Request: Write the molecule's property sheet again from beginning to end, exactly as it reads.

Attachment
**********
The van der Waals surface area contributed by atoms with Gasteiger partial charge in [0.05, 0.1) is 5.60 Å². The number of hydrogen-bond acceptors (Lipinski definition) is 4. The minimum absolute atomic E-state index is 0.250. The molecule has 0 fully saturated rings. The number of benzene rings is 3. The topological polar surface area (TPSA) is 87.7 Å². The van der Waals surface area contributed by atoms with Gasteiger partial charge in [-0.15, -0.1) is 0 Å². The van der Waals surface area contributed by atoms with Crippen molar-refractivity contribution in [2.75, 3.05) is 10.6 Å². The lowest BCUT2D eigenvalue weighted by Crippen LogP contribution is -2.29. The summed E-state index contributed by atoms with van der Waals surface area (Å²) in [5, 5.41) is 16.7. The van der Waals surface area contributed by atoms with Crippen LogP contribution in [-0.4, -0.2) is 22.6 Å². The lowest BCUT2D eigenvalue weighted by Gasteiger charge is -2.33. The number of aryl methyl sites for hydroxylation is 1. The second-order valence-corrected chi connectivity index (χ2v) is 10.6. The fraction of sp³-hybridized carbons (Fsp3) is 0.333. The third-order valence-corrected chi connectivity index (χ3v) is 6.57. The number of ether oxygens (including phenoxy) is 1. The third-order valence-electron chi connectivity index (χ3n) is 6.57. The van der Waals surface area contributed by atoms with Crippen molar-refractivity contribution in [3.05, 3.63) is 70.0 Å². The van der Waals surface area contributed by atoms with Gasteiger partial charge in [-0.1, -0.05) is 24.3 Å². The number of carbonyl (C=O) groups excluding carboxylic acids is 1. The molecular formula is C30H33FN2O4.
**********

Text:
The van der Waals surface area contributed by atoms with Gasteiger partial charge in [0.05, 0.1) is 5.60 Å². The number of hydrogen-bond acceptors (Lipinski definition) is 4. The minimum absolute atomic E-state index is 0.250. The molecule has 0 fully saturated rings. The number of benzene rings is 3. The topological polar surface area (TPSA) is 87.7 Å². The van der Waals surface area contributed by atoms with Gasteiger partial charge in [-0.15, -0.1) is 0 Å². The van der Waals surface area contributed by atoms with Crippen molar-refractivity contribution in [2.75, 3.05) is 10.6 Å². The lowest BCUT2D eigenvalue weighted by Crippen LogP contribution is -2.29. The summed E-state index contributed by atoms with van der Waals surface area (Å²) in [5, 5.41) is 16.7. The van der Waals surface area contributed by atoms with Crippen LogP contribution in [-0.4, -0.2) is 22.6 Å². The lowest BCUT2D eigenvalue weighted by Gasteiger charge is -2.33. The number of aryl methyl sites for hydroxylation is 1. The second-order valence-corrected chi connectivity index (χ2v) is 10.6. The fraction of sp³-hybridized carbons (Fsp3) is 0.333. The third-order valence-corrected chi connectivity index (χ3v) is 6.57. The number of ether oxygens (including phenoxy) is 1. The third-order valence-electron chi connectivity index (χ3n) is 6.57. The van der Waals surface area contributed by atoms with Crippen molar-refractivity contribution in [3.05, 3.63) is 70.0 Å². The van der Waals surface area contributed by atoms with Gasteiger partial charge in [-0.1, -0.05) is 24.3 Å². The number of carbonyl (C=O) groups excluding carboxylic acids is 1. The molecular formula is C30H33FN2O4.